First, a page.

By M.O. Stevens (Own work) [GFDL or CC BY-SA 3.0], via Wikimedia Commons

March 7, 2017; New York Times

There are a whole host of reasons why the Affordable Care Act (ACA) replacement needs to be vetted carefully, but its impact on the job market may actually get the attention of ACA naysayers. Health reform helped combat “job lock,” a term that’s not necessarily commonplace but describes a situation that will likely seem familiar.

Job lock occurs when people who might otherwise wish to start their own businesses, switch jobs, go part-time, or retire are prevented from doing so because they will lose health insurance coverage. In fact, in a pre-ACA survey conducted by the Employee Benefit Research Institute, a quarter of the employees surveyed indicated that health insurance was “the reason they or an immediate family member passed up an opportunity to change jobs or retire.”

With ACA subsidies, health insurance is largely affordable by low- to median-income individuals or those with decreased income. For instance, federal subsidies ensure policies cost less than 10 percent of an individual’s income. Other subsidies limit the cost of deductibles and co-pays. Close to 7 million individuals who do not qualify for subsidies are still able to purchase affordable insurance plans.

In a report by the Urban Institute, researchers postulated that, “Because health reform will allow for considerably more flexibility, the movement from job to job will make the labor market more efficient and will increase economic productivity.” With flexible coverage, the result is more productive workers who progressively move within the job market and exit when they are no longer able or willing to be productive. For some, this means early retirement; for others, it means the ability to not work and focus on healing in the face of illnesses such as cancer.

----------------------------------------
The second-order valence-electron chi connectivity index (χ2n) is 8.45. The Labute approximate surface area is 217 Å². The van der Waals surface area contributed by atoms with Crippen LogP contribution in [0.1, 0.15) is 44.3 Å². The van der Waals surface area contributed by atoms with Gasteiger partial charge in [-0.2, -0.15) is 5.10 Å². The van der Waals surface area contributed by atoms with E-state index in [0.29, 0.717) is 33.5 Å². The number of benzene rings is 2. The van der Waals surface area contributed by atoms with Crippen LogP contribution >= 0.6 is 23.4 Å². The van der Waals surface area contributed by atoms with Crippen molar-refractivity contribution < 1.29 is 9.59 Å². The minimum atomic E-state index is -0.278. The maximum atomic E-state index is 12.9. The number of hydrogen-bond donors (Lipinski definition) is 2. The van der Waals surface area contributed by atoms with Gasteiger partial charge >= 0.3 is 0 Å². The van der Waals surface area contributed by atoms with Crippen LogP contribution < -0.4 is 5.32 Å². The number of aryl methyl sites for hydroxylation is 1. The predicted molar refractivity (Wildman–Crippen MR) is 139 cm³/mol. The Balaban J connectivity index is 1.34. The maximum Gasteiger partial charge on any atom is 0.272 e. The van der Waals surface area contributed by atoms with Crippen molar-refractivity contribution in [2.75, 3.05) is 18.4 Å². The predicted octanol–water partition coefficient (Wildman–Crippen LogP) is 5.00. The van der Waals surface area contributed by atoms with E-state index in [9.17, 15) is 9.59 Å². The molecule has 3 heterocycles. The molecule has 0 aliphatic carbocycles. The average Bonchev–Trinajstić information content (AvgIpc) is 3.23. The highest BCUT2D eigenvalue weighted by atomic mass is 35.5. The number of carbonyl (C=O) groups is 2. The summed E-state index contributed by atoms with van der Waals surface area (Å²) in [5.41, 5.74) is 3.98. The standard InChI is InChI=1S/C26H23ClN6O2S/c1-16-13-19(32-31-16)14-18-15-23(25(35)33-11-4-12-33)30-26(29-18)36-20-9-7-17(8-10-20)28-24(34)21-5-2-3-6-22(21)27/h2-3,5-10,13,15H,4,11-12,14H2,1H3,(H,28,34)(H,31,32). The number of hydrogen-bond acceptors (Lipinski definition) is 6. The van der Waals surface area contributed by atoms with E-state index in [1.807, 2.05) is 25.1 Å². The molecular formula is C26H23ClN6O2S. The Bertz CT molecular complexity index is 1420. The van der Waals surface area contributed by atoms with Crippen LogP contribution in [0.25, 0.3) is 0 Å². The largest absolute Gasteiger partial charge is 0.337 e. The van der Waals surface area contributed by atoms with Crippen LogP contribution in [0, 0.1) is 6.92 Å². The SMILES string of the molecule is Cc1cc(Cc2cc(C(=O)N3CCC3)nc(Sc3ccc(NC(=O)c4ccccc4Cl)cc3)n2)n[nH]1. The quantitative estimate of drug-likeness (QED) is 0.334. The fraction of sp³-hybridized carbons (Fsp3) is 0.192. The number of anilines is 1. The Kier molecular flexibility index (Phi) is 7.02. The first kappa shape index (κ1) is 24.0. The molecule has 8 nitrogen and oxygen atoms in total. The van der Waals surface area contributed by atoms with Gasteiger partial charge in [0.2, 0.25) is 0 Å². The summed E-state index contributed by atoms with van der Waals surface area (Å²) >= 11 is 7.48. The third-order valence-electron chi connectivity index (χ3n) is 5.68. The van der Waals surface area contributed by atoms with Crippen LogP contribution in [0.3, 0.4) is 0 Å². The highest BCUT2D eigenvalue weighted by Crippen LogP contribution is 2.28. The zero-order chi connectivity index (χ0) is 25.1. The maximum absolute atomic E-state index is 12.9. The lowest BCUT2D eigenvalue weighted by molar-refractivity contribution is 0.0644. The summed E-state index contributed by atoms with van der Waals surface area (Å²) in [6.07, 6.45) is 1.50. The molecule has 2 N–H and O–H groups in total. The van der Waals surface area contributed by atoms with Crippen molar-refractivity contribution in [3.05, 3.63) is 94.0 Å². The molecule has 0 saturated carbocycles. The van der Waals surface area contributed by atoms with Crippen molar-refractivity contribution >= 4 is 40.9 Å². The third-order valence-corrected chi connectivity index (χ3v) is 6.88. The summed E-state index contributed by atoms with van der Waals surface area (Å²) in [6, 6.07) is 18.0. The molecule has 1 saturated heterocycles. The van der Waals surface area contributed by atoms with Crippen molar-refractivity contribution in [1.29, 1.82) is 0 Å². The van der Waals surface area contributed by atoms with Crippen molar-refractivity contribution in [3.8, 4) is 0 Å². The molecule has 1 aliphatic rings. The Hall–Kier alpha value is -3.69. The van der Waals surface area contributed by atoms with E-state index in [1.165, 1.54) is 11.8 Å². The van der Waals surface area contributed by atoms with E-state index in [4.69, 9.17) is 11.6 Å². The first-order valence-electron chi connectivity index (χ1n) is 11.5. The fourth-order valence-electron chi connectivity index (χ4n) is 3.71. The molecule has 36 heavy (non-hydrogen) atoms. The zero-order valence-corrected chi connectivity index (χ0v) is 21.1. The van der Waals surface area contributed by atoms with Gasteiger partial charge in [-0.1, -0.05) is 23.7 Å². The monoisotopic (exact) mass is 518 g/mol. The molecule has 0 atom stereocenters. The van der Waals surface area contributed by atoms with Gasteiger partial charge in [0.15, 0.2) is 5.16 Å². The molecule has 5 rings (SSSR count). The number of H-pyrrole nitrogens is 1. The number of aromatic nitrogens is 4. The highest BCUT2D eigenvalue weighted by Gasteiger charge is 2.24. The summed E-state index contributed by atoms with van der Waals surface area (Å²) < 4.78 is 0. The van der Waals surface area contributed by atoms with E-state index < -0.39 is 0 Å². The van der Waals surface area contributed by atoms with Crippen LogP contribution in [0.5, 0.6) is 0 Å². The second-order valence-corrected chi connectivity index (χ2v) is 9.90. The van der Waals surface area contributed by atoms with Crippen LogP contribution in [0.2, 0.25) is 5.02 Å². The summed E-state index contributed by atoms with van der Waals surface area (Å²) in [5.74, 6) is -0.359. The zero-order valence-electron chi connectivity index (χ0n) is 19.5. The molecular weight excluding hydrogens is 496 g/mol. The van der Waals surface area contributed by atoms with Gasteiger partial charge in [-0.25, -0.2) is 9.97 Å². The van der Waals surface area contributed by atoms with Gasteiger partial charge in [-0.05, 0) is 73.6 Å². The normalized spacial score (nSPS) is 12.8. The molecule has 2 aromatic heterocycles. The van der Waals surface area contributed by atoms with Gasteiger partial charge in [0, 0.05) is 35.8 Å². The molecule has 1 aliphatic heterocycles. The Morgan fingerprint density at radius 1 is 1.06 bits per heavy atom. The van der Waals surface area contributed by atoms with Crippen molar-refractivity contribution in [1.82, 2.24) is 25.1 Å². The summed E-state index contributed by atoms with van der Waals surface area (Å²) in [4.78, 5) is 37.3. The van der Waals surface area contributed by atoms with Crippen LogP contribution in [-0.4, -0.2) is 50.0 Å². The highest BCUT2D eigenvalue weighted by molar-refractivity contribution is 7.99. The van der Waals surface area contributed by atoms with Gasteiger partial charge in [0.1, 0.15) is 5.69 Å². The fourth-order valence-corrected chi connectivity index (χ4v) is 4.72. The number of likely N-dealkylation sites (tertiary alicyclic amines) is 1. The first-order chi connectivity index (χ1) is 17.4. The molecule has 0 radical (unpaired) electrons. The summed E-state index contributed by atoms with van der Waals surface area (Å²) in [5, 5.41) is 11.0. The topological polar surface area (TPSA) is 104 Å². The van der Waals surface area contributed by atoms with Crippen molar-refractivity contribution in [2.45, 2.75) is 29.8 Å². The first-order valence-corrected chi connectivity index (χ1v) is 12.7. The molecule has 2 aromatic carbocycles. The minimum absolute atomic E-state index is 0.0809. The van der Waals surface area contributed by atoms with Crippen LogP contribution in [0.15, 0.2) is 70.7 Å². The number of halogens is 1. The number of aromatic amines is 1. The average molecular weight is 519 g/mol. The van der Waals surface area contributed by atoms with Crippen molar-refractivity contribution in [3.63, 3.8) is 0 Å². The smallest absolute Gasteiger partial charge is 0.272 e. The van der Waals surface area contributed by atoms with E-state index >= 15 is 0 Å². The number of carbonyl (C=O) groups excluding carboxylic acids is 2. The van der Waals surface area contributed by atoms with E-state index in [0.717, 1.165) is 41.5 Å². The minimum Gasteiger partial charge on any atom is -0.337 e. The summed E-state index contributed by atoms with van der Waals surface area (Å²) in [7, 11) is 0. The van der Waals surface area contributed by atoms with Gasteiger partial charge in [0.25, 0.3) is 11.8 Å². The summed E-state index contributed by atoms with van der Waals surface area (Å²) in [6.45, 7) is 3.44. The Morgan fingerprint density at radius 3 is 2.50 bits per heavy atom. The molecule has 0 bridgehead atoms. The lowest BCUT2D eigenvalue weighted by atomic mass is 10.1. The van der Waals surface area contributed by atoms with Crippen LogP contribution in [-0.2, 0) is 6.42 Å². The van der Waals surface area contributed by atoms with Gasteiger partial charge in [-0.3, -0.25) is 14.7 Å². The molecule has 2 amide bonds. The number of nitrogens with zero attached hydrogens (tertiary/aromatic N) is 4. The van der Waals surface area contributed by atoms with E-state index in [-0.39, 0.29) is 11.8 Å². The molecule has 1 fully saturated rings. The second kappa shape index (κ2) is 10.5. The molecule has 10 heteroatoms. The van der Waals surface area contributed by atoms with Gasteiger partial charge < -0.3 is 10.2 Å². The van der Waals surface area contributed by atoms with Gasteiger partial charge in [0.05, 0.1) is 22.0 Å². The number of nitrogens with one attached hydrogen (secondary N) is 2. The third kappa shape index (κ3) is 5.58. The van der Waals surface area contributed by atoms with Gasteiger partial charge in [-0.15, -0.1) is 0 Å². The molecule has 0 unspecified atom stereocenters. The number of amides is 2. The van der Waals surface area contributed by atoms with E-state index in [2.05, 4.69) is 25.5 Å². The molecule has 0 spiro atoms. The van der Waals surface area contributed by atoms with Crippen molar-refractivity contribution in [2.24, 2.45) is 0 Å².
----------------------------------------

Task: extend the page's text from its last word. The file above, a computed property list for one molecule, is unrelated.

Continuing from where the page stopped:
Post-ACA surveys indicate that these presumed impacts on the job market are in fact accurate. In a 2015 survey by Thumbtack of 5,400 small business owners, over 30 percent of respondents indicated that they were able to launch their businesses because of access to healthcare afforded to them by the ACA. Further, information from the Center of Economic and Policy Research indicates that voluntary part-time employment is up 10 percent since pre-ACA times.

On Monday, the House Ways and Means and Energy and Commerce Committees revealed their proposal, which essentially replaces ACA subsidies with tax credits. These tax credits, however, are based on age as well as income level, so that older Americans receive more subsidies but also carry much of the financial burden. This has further implications on job lock, as older Americans facing high healthcare costs would likely need to continue working longer and put off retirement. Repealing the individual mandate, which the GOP has vowed to do, can also contribute to job lock. With fewer people enrolled in individual plans, the market will shift to offer fewer options and higher costs. Some estimates put this increase at eight percent. With higher premiums, individuals may be better off working full time at a company that offers employee benefits. Thus, we’d likely see a return to pre-ACA times in terms of entrepreneurship, early retirement, and voluntary part-time employment.—Sheela Nimishakavi